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Let’s make movies: high school filmmakers in Schenectady.

The Sidewalks of Schenectady

Has anyone noticed the flyers plastered all over Schenectady informing the public of the city’s first annual film festival? Excuse me? Following in the footsteps of Schenectady’s filmic forefather, acclaimed director John Sayles, are a group of pioneering Schenectady High School students and three visionary teachers.

The idea for a film festival evolved out of the high school’s Blue Roses Theatre Company’s annual summer program of plays. During the school year, acting teachers Bill Ziskin and Tim Dugan, along with visual arts teacher Tom Sarnacki—none of whom had any formal training in film—began discussing a new approach to their summer program. They started recruiting students from their classes and advertised throughout the school. Some students were interested because they wanted to pursue a film or acting career, while others just thought it would be a fun activity. Under the guidance of these teachers, students wrote, directed, produced, edited and acted in six original short films focusing on life in Schenectady that, according to Dugan, “hit a bunch of different socioeconomic levels to represent the diversity of the city.” He explains that “these films are a celebration of Schenectady, versus a scrutiny of it.”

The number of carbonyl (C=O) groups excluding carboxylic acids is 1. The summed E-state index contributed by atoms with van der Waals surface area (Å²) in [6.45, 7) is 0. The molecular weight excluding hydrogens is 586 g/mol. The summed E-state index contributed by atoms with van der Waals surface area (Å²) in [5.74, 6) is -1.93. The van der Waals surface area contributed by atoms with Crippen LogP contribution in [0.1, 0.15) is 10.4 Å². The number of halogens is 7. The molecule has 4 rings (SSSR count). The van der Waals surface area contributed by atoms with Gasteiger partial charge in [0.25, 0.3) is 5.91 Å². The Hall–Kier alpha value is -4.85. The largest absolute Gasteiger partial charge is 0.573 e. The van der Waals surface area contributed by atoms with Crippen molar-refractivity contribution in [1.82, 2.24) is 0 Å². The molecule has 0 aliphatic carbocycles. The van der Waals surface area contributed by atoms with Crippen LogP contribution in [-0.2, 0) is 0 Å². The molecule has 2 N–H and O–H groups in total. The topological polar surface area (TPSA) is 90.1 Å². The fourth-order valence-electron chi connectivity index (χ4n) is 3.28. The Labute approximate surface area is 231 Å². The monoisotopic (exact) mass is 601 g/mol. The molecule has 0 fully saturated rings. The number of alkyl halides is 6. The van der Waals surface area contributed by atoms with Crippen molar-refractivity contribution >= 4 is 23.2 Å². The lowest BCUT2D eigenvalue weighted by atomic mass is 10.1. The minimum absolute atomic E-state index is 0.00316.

Thanks to the generosity of the Henry M. Butzel Family Foundation and a brand-new state-of-the-art Fine Arts Wing, students are granted the rare chance to portray Schenectady through their own eyes. “Many people perceive the city to be dead or in the gutter,” laments Dugan, “so it’s good that young people have an outlet to have their voices heard.”

The program has been an enriching and intensive learning process for the 40 some or so novices. Maureen Gaitor, the assistant director for the film Making Dinner, took a light and sound design class but was amazed by “seeing what exactly goes into making a film. I mean, we are using professional equipment that people in the real world use.”